A COMMENTATOR said of the grisly realism of the PBS series on the Civil War that if there had been television at Antietam, public opinion would have required the Union to halt the war.
Maybe, but I doubt it. The public then knew what was going on. War journalism was the best ever till that time. The change from the previous war journalism was as dramatic as that television brought.
There was a mass literate audience for it, for the first time in history, and there was also a large body of literate men fighting the war. They both read the press and reported to it, directly and indirectly, through letters home. There were a lot of reporters on the scene. There had seldom been more than a few war correspondents in earlier American and European wars. More than 500 reporters from Northern newspapers covered the Civil War. Also, for the first time there was printing and communications technology available to provide readers with news in a matter of days or hours, while it was still news, not history, and thus affect mass public opinion.
Newspapers and magazines showed as well as told readers what was happening. They lacked the technology to print photos, but used much art work. Frank Leslie's Illustrated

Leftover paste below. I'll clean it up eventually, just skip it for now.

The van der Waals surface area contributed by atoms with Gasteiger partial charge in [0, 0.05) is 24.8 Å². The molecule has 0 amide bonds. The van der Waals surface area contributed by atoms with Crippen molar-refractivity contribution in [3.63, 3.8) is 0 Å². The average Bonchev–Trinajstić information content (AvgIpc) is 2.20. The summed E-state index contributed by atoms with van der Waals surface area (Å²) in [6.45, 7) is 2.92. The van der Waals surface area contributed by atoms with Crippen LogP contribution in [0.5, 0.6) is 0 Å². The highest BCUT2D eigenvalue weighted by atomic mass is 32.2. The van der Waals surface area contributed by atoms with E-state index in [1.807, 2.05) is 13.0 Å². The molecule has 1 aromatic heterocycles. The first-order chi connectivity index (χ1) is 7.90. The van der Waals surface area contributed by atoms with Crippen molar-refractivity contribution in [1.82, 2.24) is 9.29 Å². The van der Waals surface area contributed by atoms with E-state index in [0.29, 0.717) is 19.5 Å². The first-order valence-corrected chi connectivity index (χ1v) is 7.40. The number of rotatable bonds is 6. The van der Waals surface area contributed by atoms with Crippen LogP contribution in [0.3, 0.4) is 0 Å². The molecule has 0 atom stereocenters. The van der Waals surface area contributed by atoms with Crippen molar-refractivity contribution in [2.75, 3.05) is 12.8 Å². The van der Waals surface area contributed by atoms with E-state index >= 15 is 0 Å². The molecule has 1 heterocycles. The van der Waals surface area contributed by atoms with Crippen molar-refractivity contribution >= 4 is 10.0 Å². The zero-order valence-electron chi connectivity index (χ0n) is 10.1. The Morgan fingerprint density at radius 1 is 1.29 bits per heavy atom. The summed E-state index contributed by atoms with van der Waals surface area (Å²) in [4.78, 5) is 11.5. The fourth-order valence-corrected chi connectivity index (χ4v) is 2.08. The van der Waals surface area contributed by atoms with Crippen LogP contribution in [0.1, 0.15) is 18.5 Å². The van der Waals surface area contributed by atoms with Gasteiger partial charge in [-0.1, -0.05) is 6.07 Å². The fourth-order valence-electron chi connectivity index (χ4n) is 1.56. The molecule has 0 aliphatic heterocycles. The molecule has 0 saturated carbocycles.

Weekly alone had 80 staff artists and published some 3,000 drawings, much of battles.
A lot of the reporting from battlefields was poor. In fact, terrible. But a lot was quite good. A classic of all war journalism was George Smalley's coverage of Antietam for the New York Tribune: "The dead are strewn so thickly that as you ride over it you cannot guide your horse's steps too carefully. Pale and bloody faces are everywhere upturned. They are sad and terrible, but there is nothing that makes one's heart beat so quickly as the imploring look of the sorely wounded men who beckon wearily for help which you cannot stop to give."
That story appeared in the Tribune a day later, and in The Sun and numerous other papers within a few days. Americans everywhere knew about Antietam's 1862 horror, without television.
The people who knew the war's horrors best were, of course, the soldiers who were fighting it. Did they want it over at any price? No.
In 1864 Lincoln favored the policy of unconditional surrender, with all its bloody implications of more Antietams. That policy was endorsed in the Republican platform. Democrat George McClellan ran on a platform that called for an immediate end to hostilities and a negotiated settlement with the South. (He himself was equivocal, but he was clearly the peace candidate.) Lincoln won with 55 percent of the vote. In the states where soldiers could vote, he got 76 percent of their vote. In Maryland soldiers voted 2,800 for Lincoln, 321 for McClellan.
So the people knew the horrors of the war and still voted to continue it.
But should they have? Was it worth it? Did it make any difference?
Saturday: "If Lee Had Not Won the Battle of Gettysburg."